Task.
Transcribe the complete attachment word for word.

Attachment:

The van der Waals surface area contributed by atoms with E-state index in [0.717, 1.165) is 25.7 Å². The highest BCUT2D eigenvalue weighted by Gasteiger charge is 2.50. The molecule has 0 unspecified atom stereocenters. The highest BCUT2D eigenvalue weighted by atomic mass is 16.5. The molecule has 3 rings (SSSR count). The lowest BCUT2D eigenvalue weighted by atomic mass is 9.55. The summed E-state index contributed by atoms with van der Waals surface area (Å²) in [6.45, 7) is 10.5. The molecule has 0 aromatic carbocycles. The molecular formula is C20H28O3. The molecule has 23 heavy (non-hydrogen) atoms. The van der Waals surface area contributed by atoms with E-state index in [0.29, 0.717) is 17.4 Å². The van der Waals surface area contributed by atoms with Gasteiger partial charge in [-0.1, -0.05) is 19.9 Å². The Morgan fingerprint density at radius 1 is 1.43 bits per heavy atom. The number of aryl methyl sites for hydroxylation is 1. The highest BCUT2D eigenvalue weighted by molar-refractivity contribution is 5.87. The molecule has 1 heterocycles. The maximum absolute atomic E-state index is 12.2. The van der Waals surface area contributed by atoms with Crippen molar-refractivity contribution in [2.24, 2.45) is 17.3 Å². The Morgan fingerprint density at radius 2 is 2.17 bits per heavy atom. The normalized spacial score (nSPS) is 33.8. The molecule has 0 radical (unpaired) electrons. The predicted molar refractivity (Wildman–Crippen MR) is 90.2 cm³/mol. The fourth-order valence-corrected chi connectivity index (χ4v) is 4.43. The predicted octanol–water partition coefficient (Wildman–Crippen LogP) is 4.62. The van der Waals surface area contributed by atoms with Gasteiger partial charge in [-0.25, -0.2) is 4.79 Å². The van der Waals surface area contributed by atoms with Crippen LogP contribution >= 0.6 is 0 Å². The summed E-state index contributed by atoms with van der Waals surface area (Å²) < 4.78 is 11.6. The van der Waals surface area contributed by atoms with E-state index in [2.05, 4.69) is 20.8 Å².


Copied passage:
The van der Waals surface area contributed by atoms with E-state index in [0.717, 1.165) is 25.7 Å². The highest BCUT2D eigenvalue weighted by Gasteiger charge is 2.50. The molecule has 0 unspecified atom stereocenters. The highest BCUT2D eigenvalue weighted by atomic mass is 16.5. The molecule has 3 rings (SSSR count). The lowest BCUT2D eigenvalue weighted by atomic mass is 9.55. The summed E-state index contributed by atoms with van der Waals surface area (Å²) in [6.45, 7) is 10.5. The molecule has 0 aromatic carbocycles. The molecular formula is C20H28O3. The molecule has 23 heavy (non-hydrogen) atoms. The van der Waals surface area contributed by atoms with E-state index in [0.29, 0.717) is 17.4 Å². The van der Waals surface area contributed by atoms with Gasteiger partial charge in [-0.1, -0.05) is 19.9 Å². The Morgan fingerprint density at radius 1 is 1.43 bits per heavy atom. The number of aryl methyl sites for hydroxylation is 1. The highest BCUT2D eigenvalue weighted by molar-refractivity contribution is 5.87. The molecule has 1 heterocycles. The maximum absolute atomic E-state index is 12.2. The van der Waals surface area contributed by atoms with Crippen molar-refractivity contribution in [2.24, 2.45) is 17.3 Å². The Morgan fingerprint density at radius 2 is 2.17 bits per heavy atom. The normalized spacial score (nSPS) is 33.8. The molecule has 0 radical (unpaired) electrons. The predicted molar refractivity (Wildman–Crippen MR) is 90.2 cm³/mol. The fourth-order valence-corrected chi connectivity index (χ4v) is 4.43. The predicted octanol–water partition coefficient (Wildman–Crippen LogP) is 4.62. The van der Waals surface area contributed by atoms with Gasteiger partial charge in [-0.25, -0.2) is 4.79 Å². The van der Waals surface area contributed by atoms with Crippen LogP contribution >= 0.6 is 0 Å². The summed E-state index contributed by atoms with van der Waals surface area (Å²) < 4.78 is 11.6. The van der Waals surface area contributed by atoms with E-state index in [2.05, 4.69) is 20.8 Å².